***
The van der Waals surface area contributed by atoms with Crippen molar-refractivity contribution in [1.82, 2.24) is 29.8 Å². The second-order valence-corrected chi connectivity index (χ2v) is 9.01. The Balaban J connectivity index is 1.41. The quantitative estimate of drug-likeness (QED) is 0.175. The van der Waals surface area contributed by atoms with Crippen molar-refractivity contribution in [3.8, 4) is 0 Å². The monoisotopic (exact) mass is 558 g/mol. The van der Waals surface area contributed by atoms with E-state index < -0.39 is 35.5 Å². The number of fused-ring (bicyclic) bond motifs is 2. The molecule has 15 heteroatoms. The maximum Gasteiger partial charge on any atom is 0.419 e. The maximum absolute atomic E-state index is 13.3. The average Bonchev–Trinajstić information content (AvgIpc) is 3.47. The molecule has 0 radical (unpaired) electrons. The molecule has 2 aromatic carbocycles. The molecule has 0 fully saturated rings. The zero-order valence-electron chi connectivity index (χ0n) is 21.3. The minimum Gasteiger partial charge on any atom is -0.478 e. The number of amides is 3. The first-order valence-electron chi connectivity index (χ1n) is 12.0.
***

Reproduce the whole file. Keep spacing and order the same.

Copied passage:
The van der Waals surface area contributed by atoms with Crippen molar-refractivity contribution in [1.82, 2.24) is 29.8 Å². The second-order valence-corrected chi connectivity index (χ2v) is 9.01. The Balaban J connectivity index is 1.41. The quantitative estimate of drug-likeness (QED) is 0.175. The van der Waals surface area contributed by atoms with Crippen molar-refractivity contribution in [3.8, 4) is 0 Å². The monoisotopic (exact) mass is 558 g/mol. The van der Waals surface area contributed by atoms with E-state index < -0.39 is 35.5 Å². The number of fused-ring (bicyclic) bond motifs is 2. The molecule has 15 heteroatoms. The maximum Gasteiger partial charge on any atom is 0.419 e. The maximum absolute atomic E-state index is 13.3. The average Bonchev–Trinajstić information content (AvgIpc) is 3.47. The molecule has 0 radical (unpaired) electrons. The molecule has 2 aromatic carbocycles. The molecule has 0 fully saturated rings. The zero-order valence-electron chi connectivity index (χ0n) is 21.3. The minimum Gasteiger partial charge on any atom is -0.478 e. The number of amides is 3. The first-order valence-electron chi connectivity index (χ1n) is 12.0.